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Neil Young

Live at Massey Hall

(Reprise; US: 13 Mar 2007; UK: 19 Mar 2001)

Neil Young’s Journey Through the Past

What an opportune time to be a Neil Young fan. Those of us still tingling and reeling from the remarkably hype-worthy Live at the Fillmore East may be neither worthy nor ready, but the next installment has arrived. (Typical Neil: make the fans wait for decades to deliver the goods, then drop two bombs within a matter of months.) Live at Massey Hall offers an ideal counterpart for the sublime sonic assault of the Crazy Horse concert; indeed, this recording is as restrained as the previous one was riotous, showcasing Young in as intimate a setting as possible: alone, in a small venue.


The show, from January 19, 1971, contains a set list that has been widely bootlegged over the years, with generally substandard fidelity. The sound quality, as it was on the last volume, is astonishing, making this official release welcome and instantly essential. If, like myself, you shudder anytime a reviewer claims that a concert sounds like it is right in your living room, imagine how it feels to actually write those words. And yet. This is Neil, naked: not unplugged in the contemporary sense (i.e., unplugged with a 50-piece string section and mostly non-amplified backing musicians), just the singer, his guitar, and occasional piano—an old school solo gig. The audience is respectful and refreshingly quiet during the songs, partly because a majority of the songs are brand new, mostly because it is not an American crowd (Massey Hall is in Toronto, making this, in effect, a homecoming for the native son).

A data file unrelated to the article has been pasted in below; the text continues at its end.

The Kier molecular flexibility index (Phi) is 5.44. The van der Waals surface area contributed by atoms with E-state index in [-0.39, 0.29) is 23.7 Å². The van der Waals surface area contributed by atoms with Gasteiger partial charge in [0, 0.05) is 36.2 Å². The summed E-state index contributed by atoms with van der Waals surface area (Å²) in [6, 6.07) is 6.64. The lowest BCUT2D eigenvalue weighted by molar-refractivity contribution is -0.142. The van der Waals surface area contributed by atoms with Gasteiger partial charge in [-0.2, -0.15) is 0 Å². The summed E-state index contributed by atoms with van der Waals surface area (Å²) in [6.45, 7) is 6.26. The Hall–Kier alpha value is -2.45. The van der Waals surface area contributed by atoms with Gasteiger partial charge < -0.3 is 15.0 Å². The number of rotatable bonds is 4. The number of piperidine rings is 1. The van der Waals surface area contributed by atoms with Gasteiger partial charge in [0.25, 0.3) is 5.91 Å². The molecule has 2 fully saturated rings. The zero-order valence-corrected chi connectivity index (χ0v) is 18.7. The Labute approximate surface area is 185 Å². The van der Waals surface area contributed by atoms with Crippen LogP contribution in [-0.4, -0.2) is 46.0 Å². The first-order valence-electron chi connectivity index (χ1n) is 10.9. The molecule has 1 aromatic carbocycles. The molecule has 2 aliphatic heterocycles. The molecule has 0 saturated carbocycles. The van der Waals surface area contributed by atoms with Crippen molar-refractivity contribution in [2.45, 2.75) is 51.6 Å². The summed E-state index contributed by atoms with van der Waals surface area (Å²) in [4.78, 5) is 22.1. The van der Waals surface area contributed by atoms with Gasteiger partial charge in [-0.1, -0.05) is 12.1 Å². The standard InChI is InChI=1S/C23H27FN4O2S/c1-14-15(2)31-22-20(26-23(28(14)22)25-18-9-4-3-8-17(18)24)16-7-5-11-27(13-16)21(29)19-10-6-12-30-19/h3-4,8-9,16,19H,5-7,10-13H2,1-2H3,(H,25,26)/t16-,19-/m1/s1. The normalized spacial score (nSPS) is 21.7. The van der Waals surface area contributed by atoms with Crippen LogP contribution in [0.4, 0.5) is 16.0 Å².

The context of these first two volumes in the Neil Young Archives series was touched on in an earlier review, but it is nevertheless enlightening to consider what the peripatetic musician had been up to in the staggeringly prolific months before this concert. Shortly after concluding his tour with Crazy Horse (documented on the Fillmore East release), he returned to the studio and cranked out another extraordinary album, After the Gold Rush. Then, infuriated and inspired by the Kent State shootings, he quickly wrote and recorded the seminal single “Ohio”, featuring backing vocals by David Crosby. That summer he hit the road again with Crosby, Stills and Nash, which subsequently led to the release of the live album 4 Way Street. Like a shark that remains in constant motion to survive, Young came off that tour and began writing new songs for yet another album, which he began working into his solo performances in early 1971. The Massey Hall recording was sufficiently impressive that Young’s producer, David Briggs, practically begged him to release it as a live double album. Typically, Neil never even found the time to listen to the tapes; he was busy putting the finishing touches on the album he had already decided to drop next, which happened to be Harvest, the tour de force that cemented his reputation for all time. He was twenty-four years old.